Pain is never an option. Try to move mindfully into each pose and avoid pushing into extremes. If any pose causes any pain, immediately come out of it and let your teacher know. They will be able to provide you with another variation to suit you.

While in class, teachers might offer physical adjustments. Good teachers always ask first before they assist you. Please remember that you are allowed to say no. If a teacher adjusts you without asking, definitely let them know if it’s not ok.

Clothing:
As you will be moving around, wear something that’s comfortable and you can easily stretch in. I’ve worn some ill-fitting tops to class before and it’s less that ideal to spend most of your class adjusting your clothes.

Definitely bring something warm as well for Savasana / Rest at the end. This can be a warm tracksuit top or a shawl. If it’s a cold day or night, make sure to keep your socks close by too so you can make sure you’re super toasty.

What to bring:
If you have your own yoga mat, it’s always a good idea to bring it along. Not all teachers have extra mats and those who do will need to disinfect the mats after every use.

If it’s a particularly dynamic class and things get a bit sweaty (pretty much any class in summer here!), bring a small towel with. They are great for placing at the top of your mat to prevent hands from slipping plus you can also use them as an eye pillow during Savasana.

Any big pieces of jewelry, watches or rings that get in the way is best left safely at home.

Arriving:
Try to make sure you’re on time for class by arriving 5 to 10 minutes earlier. This will allow your teacher to sign you in and also provides you with time to ask any questions. While teachers know life can happen and sometimes people run late for class, it’s always nice to be able to start on time. If you’re late, firstly try not to stress. Most teachers will still let you join the class. Once class is over, just make sure the teacher signs you in.

Please let your teacher know if you think you might be pregnant or if you have any injuries. You might need to adjust your practice to ensure you’re moving in a safe way.

Don’t skip Savasana:
I know, for the first few classes it might feel tempting to leave as everyone gets ready for Savasana but please resist the urge. There’s a reason Savasana is considered to be the most difficult yoga pose, and that’s because so few of us are able to take a few minutes of our day and lie still. We have so little opportunity in our day to soften our muscles and allow our bodies to recover that we all need to practice Savasana each day. The pose is there as a little thank you for your body for working hard throughout class and to begin to practice calming our minds. This is the moment we begin to reconnect with ourselves before we head out into the world again.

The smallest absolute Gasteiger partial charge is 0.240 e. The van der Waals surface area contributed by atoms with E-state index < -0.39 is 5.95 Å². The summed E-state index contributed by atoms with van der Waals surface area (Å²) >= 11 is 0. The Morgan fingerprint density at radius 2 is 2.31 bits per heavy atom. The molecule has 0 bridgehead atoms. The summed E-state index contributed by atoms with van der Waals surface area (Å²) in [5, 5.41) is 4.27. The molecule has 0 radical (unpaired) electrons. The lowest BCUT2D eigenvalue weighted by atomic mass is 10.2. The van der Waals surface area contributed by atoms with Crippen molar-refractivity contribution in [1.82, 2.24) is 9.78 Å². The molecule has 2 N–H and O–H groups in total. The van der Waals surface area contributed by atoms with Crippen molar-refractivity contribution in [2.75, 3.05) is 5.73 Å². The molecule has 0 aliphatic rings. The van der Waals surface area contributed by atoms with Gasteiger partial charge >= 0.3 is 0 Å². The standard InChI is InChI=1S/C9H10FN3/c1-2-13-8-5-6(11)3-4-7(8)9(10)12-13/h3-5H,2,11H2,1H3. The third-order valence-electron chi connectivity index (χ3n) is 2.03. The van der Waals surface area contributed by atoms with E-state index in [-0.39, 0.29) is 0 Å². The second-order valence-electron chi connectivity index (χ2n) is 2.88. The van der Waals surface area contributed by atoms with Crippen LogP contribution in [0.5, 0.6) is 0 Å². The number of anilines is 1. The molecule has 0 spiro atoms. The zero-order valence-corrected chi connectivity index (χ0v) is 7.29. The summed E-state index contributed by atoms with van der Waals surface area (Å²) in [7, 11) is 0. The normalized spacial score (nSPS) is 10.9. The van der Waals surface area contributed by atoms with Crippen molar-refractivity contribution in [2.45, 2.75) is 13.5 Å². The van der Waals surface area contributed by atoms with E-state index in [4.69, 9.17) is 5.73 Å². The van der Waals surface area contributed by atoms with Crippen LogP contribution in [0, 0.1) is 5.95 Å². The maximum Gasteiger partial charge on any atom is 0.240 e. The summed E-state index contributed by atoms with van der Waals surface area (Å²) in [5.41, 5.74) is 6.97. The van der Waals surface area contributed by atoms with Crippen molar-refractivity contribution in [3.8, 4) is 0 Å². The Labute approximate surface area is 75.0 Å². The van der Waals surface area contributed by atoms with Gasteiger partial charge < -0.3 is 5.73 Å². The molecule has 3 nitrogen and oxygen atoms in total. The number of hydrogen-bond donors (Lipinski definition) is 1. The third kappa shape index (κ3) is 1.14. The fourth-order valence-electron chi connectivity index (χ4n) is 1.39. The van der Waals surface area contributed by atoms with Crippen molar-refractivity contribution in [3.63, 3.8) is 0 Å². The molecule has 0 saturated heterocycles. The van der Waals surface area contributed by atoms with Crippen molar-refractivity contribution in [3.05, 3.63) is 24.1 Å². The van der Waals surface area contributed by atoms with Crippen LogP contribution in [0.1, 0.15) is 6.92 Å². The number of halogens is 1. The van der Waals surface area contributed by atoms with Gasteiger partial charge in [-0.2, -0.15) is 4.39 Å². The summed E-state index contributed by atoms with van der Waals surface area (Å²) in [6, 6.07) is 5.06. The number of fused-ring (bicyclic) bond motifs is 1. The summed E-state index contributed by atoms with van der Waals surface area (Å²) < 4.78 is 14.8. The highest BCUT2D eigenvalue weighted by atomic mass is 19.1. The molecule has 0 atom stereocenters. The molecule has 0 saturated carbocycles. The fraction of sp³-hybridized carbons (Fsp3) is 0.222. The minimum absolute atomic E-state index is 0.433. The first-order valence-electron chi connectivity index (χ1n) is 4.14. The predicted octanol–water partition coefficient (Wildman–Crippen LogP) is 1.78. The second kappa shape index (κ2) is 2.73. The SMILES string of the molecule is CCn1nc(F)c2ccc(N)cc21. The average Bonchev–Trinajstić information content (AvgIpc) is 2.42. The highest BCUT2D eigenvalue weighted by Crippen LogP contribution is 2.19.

Leave the ego at the door:
I know this one is easier said than done, even for yoga teachers. It’s always tempting to compare ourselves with our yoga mat neighbours. They might be more flexible, or not confuse their lefts with their rights (for some of us it’s a daily struggle) or not lose their balance at all. But it doesn’t matter, because in the end yoga is an individual practice. The person you wish you were as flexible as might have hyper mobile joints and struggle to maintain stability in poses, or might be pushing their bodies beyond their capabilities.

It’s important to listen to your body and to remember that each day is different. What you could do yesterday you might not do today, or you might be able to do more today. By approaching your practice with no expectations, you can really focus on how your body feels in each pose in that moment and adjust accordingly. Remember, this is your practice, your time and your body.

Most importantly of course is to remember to have fun. I always have a laugh at myself when I lose my balance in a pose and fall over. Then I try again.